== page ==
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Family Of Misidentified Man Who Died In Hospice With Another Man's Family Speaks For The First Time

CHICAGO (CBS) -- For the first time the family of Elisha Brittman, who was misidentified as another man by Chicago police and died with that man's family, is speaking out.

Brittman was brought to Mercy Hospital and identified through mugshots as a man named Alfonso Bennett.

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From the moment her great uncle disappeared, Mioshi Brittman says her family called every hospital near their home, including Mercy Hospital. They never knew Elisha Brittman was there the entire time because he was listed under the name Alfonso Bennett.

"He's a beautiful, kind person," Mioshi Brittman said of her uncle.

She said the family was worried when her great uncle didn't come home on April 29. Elisha is the second youngest of 13 children.

"We as a family never stopped looking," Mioshi said.

On April 29 Chicago police found a man naked and unresponsive under a car near 47th and Wabash, and he was taken to Mercy Hospital. It appeared a car may have fallen on him because of his severe injuries.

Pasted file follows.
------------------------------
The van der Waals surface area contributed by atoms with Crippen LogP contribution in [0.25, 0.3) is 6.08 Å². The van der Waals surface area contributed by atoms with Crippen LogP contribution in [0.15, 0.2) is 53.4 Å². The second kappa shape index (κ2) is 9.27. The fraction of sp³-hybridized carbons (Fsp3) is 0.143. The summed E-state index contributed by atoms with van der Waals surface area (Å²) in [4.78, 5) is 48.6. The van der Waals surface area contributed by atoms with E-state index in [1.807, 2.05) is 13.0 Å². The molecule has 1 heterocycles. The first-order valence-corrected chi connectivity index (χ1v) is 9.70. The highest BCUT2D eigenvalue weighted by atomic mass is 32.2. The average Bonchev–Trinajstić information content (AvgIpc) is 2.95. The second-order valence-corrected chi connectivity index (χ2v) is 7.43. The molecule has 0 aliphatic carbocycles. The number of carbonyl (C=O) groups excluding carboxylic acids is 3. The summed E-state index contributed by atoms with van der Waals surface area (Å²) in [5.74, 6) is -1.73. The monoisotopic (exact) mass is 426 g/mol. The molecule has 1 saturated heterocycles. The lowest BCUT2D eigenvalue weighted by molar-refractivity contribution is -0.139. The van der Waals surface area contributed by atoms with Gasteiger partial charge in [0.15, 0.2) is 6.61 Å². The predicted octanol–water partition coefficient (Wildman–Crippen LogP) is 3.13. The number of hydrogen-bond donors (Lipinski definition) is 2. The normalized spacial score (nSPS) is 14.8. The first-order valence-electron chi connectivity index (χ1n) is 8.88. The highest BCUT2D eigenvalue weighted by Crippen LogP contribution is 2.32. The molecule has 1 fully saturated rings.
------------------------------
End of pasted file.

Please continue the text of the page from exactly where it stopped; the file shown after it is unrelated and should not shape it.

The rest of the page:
A witness told police the victim's name was Elijah Bennett. Police ran the name through a database for a face match on May 6. They found an Alfonso Bennett but no Elijah Bennett.

It was not until the man died when his fingerprints revealed his true identity. The man Alfonso Bennett's family had been caring for at Mercy Hospital was Elisha Brittman.

"I really appreciate the Bennett family," Mioshi said. "Had they not come to the media and let you guys know, we wouldn't have known the way and how these things had happened."

As Brittman's family searched for him they asked each place if they had an Elisha Brittman.

"We called the morgues. We called the hospital--Mercy," Mioshi said. "We called them! We called County! We called everywhere!"

They never knew their loved one had been misidentified by Chicago police as Alfonso Bennett using mugshots.

Mioshi said fingerprints should have been used.

"Was he just a person just out there that nobody cared for? Did they think that?" Mioshi asked. "The police dropped the ball on that. They can't tell me they don't fingerprint. It's part of their policies and procedures."

Chicago police and Mercy say the Bennetts had identified the man as their relative. Police say because of that there was no need to do fingerprints.

The Bennetts say they had doubts about the man's identity but cared for him because Chicago police and the hospital said he had been identified by police as Alfonso Bennett.


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